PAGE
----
I haven't finished recounting my recent holiday experiences, and must rush to attend to this!
A couple of days after visiting Padstow, I went down to the northern edge of Dartmoor. It was a dry but overcast day. My first objective was Castle Drogo. Here it is, on a sunny afternoon in 1994. (I hadn't been there from then to now)
This is a modern castle, built in the early years of the twentieth century, from 1911 to 1930, though occupied from 1925. The owner wanted a country house in a scenic setting that looked like a battlemented castle, and had the 'feel' of a serious fortification, and yet all the amenities of a comfortable country house. The architect was the famous Edwin Lutyens. The owner insisted on two things that led to rainwater ingress, so that the castle leaked. First, he wanted flat roofs. He wanted to walk about the roofs and admire the wonderful views on the Teign Gorge and the tors of nearby Dartmoor. He also wanted the outer walls to be without an air-space between the outer and inner surfaces, as you would have if building a brick house: it seemed to him more 'authentic' to have one very thick granite outer wall.
Well, as with all flat roofs, it was difficult to make them permanently leak-proof. Asphalt imported from Trinidad was tried first, but its behaviour away from the tropics was not well understood a century ago, and it soon cracked irredeemably after expanding and contracting in the bitter Dartmoor winters. Various anti-leak remedies were then tried through the ensuing years, none with entire success.
As for the walls, genuine medieval castles had immensely thick walls, and rain-saturation could never penetrate far enough to cause problems. Castle Drogo's walls, though thick by modern standards (around one metre) were by no means thick enough, and once the mortar deteriorated, water seeped in and ran down the inner wall surface everywhere. The family lived with it, and even made something of a joke about it. But in the long term it would have to be fixed, otherwise the castle was doomed to become a damp, unhealthy shell in which both occupants and furnishings would suffer.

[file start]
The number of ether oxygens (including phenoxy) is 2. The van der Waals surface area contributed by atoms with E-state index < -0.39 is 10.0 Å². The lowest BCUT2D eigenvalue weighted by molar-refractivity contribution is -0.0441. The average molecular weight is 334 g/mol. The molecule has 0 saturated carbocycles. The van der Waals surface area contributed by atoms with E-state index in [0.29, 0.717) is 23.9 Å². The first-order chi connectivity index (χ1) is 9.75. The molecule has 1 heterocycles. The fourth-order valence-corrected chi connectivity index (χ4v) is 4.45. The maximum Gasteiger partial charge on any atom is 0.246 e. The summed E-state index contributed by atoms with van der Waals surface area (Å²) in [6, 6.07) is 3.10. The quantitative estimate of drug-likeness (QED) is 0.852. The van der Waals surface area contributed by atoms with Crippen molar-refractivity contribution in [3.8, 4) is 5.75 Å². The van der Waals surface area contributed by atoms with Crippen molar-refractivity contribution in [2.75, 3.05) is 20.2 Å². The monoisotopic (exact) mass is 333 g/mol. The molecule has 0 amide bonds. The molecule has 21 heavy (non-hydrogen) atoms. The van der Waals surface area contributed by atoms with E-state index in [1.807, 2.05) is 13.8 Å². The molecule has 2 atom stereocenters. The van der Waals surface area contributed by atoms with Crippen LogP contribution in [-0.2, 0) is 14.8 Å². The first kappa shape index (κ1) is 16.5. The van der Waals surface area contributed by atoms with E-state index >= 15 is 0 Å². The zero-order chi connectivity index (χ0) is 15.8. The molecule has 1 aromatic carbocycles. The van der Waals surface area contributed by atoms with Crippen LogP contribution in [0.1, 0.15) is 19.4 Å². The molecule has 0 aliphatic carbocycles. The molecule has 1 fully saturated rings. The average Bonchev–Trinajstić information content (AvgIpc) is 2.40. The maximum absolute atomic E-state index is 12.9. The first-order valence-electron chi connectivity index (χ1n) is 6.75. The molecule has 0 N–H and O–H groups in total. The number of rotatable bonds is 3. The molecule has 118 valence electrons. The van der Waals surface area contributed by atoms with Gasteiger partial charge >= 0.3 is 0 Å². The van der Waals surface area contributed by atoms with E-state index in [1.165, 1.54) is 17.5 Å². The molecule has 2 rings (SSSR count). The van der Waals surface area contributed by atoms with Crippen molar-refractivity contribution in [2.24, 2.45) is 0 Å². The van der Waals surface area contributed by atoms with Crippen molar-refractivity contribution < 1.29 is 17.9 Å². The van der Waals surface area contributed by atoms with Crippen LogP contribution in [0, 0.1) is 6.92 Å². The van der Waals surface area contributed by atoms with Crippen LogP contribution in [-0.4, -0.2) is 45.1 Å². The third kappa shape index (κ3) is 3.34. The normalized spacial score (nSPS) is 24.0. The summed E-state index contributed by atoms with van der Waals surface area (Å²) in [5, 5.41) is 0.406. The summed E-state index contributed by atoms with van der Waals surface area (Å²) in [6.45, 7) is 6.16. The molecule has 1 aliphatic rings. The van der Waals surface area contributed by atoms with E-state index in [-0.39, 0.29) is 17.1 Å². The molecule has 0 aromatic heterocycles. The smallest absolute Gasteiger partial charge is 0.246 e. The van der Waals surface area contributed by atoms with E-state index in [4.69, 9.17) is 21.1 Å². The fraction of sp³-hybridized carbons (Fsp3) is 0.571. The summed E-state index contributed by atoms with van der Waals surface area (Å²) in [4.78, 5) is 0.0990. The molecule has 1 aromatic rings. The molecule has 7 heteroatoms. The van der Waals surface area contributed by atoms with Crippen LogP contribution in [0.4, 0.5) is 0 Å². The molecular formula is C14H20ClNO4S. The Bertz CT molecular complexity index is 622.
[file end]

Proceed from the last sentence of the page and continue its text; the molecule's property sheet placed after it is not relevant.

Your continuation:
The Castle and its grounds came into National Trust ownership in 1974. The leak problem rumbled on. It was OK in the summer, and when I last previously visited the place (with M---, on my birthday in July 1994) I hadn't noticed anything amiss. In the winter it was a different matter. The problem became acute. Finally, the National Trust, after a successful appeal for funds, embarked on a massive programme of roof and wall restoration that involved a huge amount of stone block dismantling, removal of all previous remedial work, and the careful substitution of state-of-the-art modern waterproofing materials, in many impenetrable layers on the roof, to waterproof the place for seventy or eighty years to come. When I visited it three weeks ago, I caught this work in mid-flight. In conversation with various people there, I learned that key moments in the work were being followed by everyone in Devon - it was regularly being covered in the newspapers and on TV.
They'd had to tackle it in two stages. The first dealt with the main part of the Castle, the larger two-thirds of it. The next would deal with the remaining third. Each part had to be covered with a staggering amount of scaffolding, over which, to protect the shifts of engineers and other workpeople from the elements, special plastic sheeting was draped. The scaffolding was free-standing, the largest free-standing scaffolding structure in Europe at the present time. The sheeting was designed to shred in a gale, so that it wouldn't act as a 'sail' or 'wing' and lift off with the scaffolding attached. In addition, the scaffolding was tethered to the ground. They did in fact face a particularly destructive storm in the 2014/15 winter, that had punched big holes in the sheeting. This, as planned, let the wind whistle through without blowing anything else away. The scaffolding didn't budge more than an inch or so. Considering its vast extent, this seemed very impressive to me.